- American College of Sports Medicine, Academy of Nutrition and Dietetics, and Dietitians of Canada. Nutrition and Athletic Performance. Joint Position Statement. Medicine & Science in Sports & Exercise 2016. doi: 10.1249/MSS.0000000000000852.
- Andersen, L. L. et al. Changes in the human muscle force-velocity relationship in response to resistance training and subsequent detraining. J Appl Physiol 99: 87–94, 2005. doi:10.1152/japplphysiol.00091.2005.
- Bruusgaard, J. C. et al. Myonuclei acquired by overload exercise precede hypertrophy and are not lost on detraining. PNAS August 24, 2010; vol. 1o7, no. 34; pp. 15111–15116.
- Coratella, G. & F. Schena. Eccentric resistance training increases and retains maximal strength, muscle endurance, and hypertrophy in trained men. Appl. Physiol. Nutr. Metab. 41: 1184–1189 (2016). doi:/10.1139/apnm-2016-0321.
- Costill, D. L. et al. Metabolic characteristics of skeletal muscle during detraining from competitive swimming. Med Sci Sports Exerc. 1985 Jun;17(3):339-43.
- Enns, D. L. and P. M. Tiidus. The Influence of Estrogen on Skeletal Muscle: Sex Matters. Sports Med 2010; 40 (1): 41-58.
- Gundersen, Kristian. Excitation-transcription coupling in skeletal muscle: the molecular pathways of exercise. Biol. Rev. (2011), 86, pp. 564–600. 564. doi: 10.1111/j.1469-185X.2010.00161.x.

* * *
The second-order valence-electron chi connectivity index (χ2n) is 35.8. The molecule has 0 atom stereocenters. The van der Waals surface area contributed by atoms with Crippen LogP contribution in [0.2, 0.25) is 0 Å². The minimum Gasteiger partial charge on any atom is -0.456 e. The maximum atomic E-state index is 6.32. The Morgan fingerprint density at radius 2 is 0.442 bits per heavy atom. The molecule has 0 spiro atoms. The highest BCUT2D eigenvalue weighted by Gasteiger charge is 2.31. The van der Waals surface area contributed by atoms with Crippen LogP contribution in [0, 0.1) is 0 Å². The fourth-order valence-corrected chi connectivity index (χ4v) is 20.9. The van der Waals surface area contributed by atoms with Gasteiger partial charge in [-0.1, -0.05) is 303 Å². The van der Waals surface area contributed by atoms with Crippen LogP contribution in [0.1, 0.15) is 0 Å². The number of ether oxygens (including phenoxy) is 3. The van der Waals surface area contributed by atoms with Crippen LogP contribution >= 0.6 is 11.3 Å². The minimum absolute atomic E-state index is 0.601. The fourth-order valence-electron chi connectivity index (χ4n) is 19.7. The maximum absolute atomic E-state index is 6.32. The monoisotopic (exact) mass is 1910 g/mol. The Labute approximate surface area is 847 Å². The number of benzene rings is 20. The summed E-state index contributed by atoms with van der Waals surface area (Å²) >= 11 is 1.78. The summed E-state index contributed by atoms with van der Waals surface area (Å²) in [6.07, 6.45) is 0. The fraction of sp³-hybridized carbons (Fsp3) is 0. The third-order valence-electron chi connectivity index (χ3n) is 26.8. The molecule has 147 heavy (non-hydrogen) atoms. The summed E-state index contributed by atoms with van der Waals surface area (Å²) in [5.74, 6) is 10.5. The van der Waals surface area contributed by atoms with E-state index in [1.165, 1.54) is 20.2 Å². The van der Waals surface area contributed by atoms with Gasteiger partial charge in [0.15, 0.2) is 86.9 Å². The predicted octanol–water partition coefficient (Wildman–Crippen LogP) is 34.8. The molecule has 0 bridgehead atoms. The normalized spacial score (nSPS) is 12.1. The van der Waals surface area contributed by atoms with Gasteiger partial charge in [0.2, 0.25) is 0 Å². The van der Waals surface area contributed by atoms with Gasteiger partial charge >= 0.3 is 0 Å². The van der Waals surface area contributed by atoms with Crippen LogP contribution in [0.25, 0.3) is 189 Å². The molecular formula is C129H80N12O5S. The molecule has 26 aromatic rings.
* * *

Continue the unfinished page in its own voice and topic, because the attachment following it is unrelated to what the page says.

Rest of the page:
- Hansen, B. F. et al. Glycogen concentration in human skeletal muscle: effect of prolonged insulin and glucose infusion. Scand J Med Sei Sports 1999: 9: 209-213.
- Hather, B. M et al. Influence of eccentric actions on skeletal muscle adaptations to resistance training. Acta Physiol Scand 1991, 143, 177-185.
- Hwang, P. S. et al. Resistance Training–Induced Elevations in Muscular Strength in Trained Men are Maintained After 2 Weeks of Detraining and Not Differentially Affected by Whey Protein Supplementation. Journal of Strength and Conditioning Research 31(4)/869–881 (2017).
- Hwang, P. S. et al. The Effects of Short-Term Detraining and Subsequent Retraining on Body Composition and Muscle Performance in Males Consuming a Whey Protein or Carbohydrate Supplement. IJESAB, Vol. 2, Iss. 8 (2016).
- Kalapotharakos, V. I. et al. The Effect of Moderate Resistance Strength Training and Detraining on Muscle Strength and Power in Older Men. J Geriatr Phys Ther. 2007;30(3):109-13.
- Merino Pérez, J. y M. J. Noriega Borge Fisiología del Músculo en Fisiología General. Universidad de Cantabria, 2011.
- Ogasawara, R. et al. Comparison of muscle hypertrophy following 6-month of continuous and periodic strength training. Eur J Appl Physiol. 2013 Apr;113(4):975-85. doi: 10.1007/s00421-012-2511-9.
- Phillips, S. M. & L. J. C. Van Loon. Dietary protein for athletes: From requirements to optimum adaptation. Journal of Sports Sciences, 2011; 29(S1): S29–S38. http://dx.doi.org/10.1080/02640414.2011.619204.
- Staron, R. S. et al. Strength and skeletal muscle adaptations in heavy-resistance-trained women after detraining and retraining. J Appl Physiol (1985). 1991 Feb;70(2):631-40.